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Sylvia S. Mader Concepts of Biology © Zanichelli editore, 2012
Five major mass extinctions
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Sylvia S. Mader Concepts of Biology © Zanichelli editore, 2012
Humans as extinction factor
Some scientists believe that humans are
pressing Earth’s life toward the sixth mass
extinction.
The pressure is due to the impact of
agriculture, deforestation, urbanization
and pollution.
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Sylvia S. Mader Concepts of Biology © Zanichelli editore, 2012
Classification of the organisms
Carl Von Linnaeus (1707-1778)
All living organisms can be categorized into
taxa.
A taxon is a group of organisms which have
characters in common.
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Sylvia S. Mader Concepts of Biology © Zanichelli editore, 2012
Classification of the organisms
The main Linnaean taxa are:
Domain
Kingdom
Phylum
Class
Order
Family
Genus
Species
Organisms of the same species interbreed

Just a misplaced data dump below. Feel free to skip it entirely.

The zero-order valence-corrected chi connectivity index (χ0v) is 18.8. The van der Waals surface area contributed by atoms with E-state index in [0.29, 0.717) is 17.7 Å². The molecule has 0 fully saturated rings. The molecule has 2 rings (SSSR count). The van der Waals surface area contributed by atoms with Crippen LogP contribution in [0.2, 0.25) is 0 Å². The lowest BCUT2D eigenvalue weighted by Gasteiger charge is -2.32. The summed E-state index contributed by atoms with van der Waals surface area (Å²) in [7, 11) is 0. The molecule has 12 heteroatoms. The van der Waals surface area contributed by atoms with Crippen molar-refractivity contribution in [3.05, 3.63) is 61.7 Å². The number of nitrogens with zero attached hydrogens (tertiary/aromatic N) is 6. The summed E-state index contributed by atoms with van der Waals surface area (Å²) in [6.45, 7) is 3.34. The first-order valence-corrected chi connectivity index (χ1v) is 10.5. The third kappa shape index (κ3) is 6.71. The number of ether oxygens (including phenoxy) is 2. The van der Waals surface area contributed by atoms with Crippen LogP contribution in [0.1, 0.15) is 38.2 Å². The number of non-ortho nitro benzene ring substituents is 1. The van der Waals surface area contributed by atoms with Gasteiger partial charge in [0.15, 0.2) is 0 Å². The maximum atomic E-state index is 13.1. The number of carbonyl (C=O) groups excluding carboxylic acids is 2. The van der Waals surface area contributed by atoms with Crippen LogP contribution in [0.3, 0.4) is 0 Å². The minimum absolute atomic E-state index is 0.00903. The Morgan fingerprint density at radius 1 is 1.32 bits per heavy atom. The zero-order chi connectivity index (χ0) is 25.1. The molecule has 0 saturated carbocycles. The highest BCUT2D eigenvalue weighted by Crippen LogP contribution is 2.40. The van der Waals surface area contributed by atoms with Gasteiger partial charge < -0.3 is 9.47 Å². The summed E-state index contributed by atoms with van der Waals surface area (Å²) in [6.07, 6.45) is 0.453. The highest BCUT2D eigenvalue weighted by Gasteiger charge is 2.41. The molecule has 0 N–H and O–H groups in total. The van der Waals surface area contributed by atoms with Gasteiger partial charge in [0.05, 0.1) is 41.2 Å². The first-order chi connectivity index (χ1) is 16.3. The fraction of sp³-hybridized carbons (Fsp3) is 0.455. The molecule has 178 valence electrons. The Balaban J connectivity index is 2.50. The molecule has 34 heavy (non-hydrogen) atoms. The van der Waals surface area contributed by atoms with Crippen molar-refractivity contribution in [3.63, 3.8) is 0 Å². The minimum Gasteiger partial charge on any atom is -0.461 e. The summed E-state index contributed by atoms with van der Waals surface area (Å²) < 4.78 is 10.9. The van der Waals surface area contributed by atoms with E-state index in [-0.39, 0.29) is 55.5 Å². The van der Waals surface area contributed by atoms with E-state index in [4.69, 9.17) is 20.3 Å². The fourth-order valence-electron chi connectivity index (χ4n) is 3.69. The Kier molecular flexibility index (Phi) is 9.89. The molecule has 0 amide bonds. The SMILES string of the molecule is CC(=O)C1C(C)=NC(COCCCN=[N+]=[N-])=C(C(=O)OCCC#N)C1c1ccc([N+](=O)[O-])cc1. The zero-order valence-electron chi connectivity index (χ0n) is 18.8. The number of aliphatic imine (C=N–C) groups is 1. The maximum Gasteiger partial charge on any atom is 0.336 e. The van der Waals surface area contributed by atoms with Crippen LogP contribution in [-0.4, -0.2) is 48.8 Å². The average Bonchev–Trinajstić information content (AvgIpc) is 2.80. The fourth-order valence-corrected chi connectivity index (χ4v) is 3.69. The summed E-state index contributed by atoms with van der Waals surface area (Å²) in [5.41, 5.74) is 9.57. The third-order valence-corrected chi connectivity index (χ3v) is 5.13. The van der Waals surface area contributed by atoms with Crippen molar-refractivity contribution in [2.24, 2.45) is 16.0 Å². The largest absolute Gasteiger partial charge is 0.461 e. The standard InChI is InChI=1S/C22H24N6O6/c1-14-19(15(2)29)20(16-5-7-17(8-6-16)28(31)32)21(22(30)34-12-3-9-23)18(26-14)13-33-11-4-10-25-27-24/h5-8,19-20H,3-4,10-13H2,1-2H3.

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Sylvia S. Mader Concepts of Biology © Zanichelli editore, 2012
Classification of the organisms
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Sylvia S. Mader Concepts of Biology © Zanichelli editore, 2012
Systematics reflects phylogeny
Systematics is the study of organisms diversity at all
levels of organization.
Linnaean classification utilizes characters which reflect
phylogeny, the evolutionary history of a group of
organisms.
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Sylvia S. Mader Concepts of Biology © Zanichelli editore, 2012
Systematics reflects phylogeny
Phylogenetic trees indicate common ancestors and
lines of descent.
Derived characters: particular
characteristics of a group.
derived characters
Ancestral characters: shared
with a common ancestor.
Divergence
Common ancestor
(ancestral characters)
Sylvia S. Mader Concepts of Biology © Zanichelli editore, 2012
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Human phylogeny
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Sylvia S. Mader Concepts of Biology © Zanichelli editore, 2012
Viruses